Saturday, June 26, 2010

Musical heartbeat

It's powerful. Surging. Pulsing. You can feeling it coursing through your veins. The beat of the drums echo your hearbeat. The deep chorus vibrates within you. You close your eyes. Submit.

Dance, honey. Just dance.

It takes a special song, a special kind of beat, a special kind of language, but I believe everyone has a musical heartbeat. You hear that song and you can't help but lift your hands and dance. Your hips sway. Your feet start to move. It's something natural, beautiful, innate. Unexplainable.

Last night my brother and I found that special song. He had been listening to it all day and when I came in to hug him goodnight, he just reached over and turned the speakers up. You don't need words to recognize your musical hearbeat. The song began, the beat intensified and he lifted his muscular arms and began to sway. I closed my eyes and we just swayed and danced together. How cool is that?! My brother is self-defined as "cool" and restricts himself to only very "cool" activites....but last night, nearing 1am, we both just danced.

Have you found your musical heartbeat? Have you found that song?

Have you just let go?

Thursday, June 24, 2010

Let me hold your crown, babe

Every woman should have a pick-me-up song. A song to lift her head, brighten her disposition, instill confidence and a sense of "just try to stop me".

Every once in a while, when life is tough or bumpy, this is the kind of song to pull out of your pocket. Close your eyes, rock to the beat and just enjoy it.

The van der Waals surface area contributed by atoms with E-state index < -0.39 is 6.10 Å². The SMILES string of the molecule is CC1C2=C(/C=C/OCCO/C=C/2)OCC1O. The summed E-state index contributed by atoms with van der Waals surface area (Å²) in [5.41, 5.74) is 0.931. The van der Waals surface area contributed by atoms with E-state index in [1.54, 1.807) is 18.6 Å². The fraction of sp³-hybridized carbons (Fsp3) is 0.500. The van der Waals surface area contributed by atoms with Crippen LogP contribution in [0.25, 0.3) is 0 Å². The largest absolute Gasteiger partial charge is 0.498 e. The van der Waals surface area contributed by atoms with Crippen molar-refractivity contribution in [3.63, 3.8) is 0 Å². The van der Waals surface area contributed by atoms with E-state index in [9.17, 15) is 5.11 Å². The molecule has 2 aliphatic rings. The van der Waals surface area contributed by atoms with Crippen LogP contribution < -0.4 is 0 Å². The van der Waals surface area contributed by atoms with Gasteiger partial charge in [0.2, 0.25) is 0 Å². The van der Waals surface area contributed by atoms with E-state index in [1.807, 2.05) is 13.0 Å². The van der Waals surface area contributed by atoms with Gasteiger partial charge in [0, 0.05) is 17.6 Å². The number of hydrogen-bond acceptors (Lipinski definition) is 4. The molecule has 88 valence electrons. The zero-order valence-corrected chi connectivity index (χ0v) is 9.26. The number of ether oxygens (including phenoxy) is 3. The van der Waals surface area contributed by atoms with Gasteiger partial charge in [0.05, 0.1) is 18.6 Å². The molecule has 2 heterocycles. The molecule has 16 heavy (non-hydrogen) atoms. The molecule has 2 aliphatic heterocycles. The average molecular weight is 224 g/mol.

Today, right now, this is my pick-me-up song.

Sunday, June 20, 2010


I've watched him trudge slowly down Fulton Ave many times. His back is bowed and his frail shoulders give sharp corners to a dirty blue and white wool sweater. Cigarette in hand, he takes small steps in those tattered leather loafers that, I'm sure, he was once proud of. His hair is neatly combed, except for the few strands on the left that refuse to stay down. I think he's grown to accept the rebellious wisps of greyness.

His name is Jim, and he likes his coffee black...but sweet. On days too hot for coffee, he preferes orange juice, but only when it's freshly squeezed. He likes the pulp.

Jim and I have become friends since January, when he first arrived on Fulton Ave. I don't know where he's from or what his story is, but he is a sweet old man with seemingly nowhere to go. Whenever he comes into my store, people silently shy away from him; unsure what to say or where to look. He's small and bent. His sweater is dirty and his hair shiny with oil. He smells.

He walks in and orders his coffee, and I wait patiently as he counts his change in nickles. It takes a lot of nickles to buy a cup of coffee. I'm the only one at Jamba who makes his coffee just the way he likes it, and his eyes light up whenever I'm there to brew it for him. We talk as I pour it steaming into his cup, and as he tells me about his day I hand him his four packets of raw brown sugar. He loves his coffee sweet. My coworkers don't know why I indulge him, but I often give him extra sugar. That way, when I'm not there, he won't be too embarassed to ask for more.

I love to watch Jim as he sits in his lonely corner, hidden beneath that dirty old sweater, sipping his coffee. What is his story? Why did he suddenly appear in Sacramento? Why Fulton Ave? Why my Jamba? Where are his children and why is he all alone? Where does he sleep at night? I don't want to ask him any of these questions - the man has a quiet sense of dignity about him that commands a level of silent respect. He hasn't had a shower in days, of that I'm sure, and you can always smell Jim long after he's gone. I can sense the story within him, whatever it is, is powerful. I wish I knew it.